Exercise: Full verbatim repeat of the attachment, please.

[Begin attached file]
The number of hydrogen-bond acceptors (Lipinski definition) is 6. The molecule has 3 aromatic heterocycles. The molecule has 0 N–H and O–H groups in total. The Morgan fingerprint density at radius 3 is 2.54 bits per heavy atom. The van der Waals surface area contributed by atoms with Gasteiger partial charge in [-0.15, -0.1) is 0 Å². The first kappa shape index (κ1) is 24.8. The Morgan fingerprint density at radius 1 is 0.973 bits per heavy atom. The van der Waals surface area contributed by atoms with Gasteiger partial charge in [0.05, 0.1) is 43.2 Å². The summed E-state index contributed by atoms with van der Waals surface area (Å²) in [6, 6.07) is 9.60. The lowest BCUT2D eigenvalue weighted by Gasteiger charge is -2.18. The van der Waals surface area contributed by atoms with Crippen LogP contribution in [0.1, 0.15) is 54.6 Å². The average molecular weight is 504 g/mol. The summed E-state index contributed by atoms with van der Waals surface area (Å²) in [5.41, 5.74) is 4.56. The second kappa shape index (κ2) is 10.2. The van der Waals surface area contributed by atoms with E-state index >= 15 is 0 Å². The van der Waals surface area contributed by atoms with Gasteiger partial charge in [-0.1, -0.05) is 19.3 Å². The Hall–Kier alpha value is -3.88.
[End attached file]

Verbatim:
The number of hydrogen-bond acceptors (Lipinski definition) is 6. The molecule has 3 aromatic heterocycles. The molecule has 0 N–H and O–H groups in total. The Morgan fingerprint density at radius 3 is 2.54 bits per heavy atom. The van der Waals surface area contributed by atoms with Gasteiger partial charge in [-0.15, -0.1) is 0 Å². The first kappa shape index (κ1) is 24.8. The Morgan fingerprint density at radius 1 is 0.973 bits per heavy atom. The van der Waals surface area contributed by atoms with Gasteiger partial charge in [0.05, 0.1) is 43.2 Å². The summed E-state index contributed by atoms with van der Waals surface area (Å²) in [6, 6.07) is 9.60. The lowest BCUT2D eigenvalue weighted by Gasteiger charge is -2.18. The van der Waals surface area contributed by atoms with Crippen LogP contribution in [0.1, 0.15) is 54.6 Å². The average molecular weight is 504 g/mol. The summed E-state index contributed by atoms with van der Waals surface area (Å²) in [5.41, 5.74) is 4.56. The second kappa shape index (κ2) is 10.2. The van der Waals surface area contributed by atoms with E-state index >= 15 is 0 Å². The van der Waals surface area contributed by atoms with Gasteiger partial charge in [-0.1, -0.05) is 19.3 Å². The Hall–Kier alpha value is -3.88.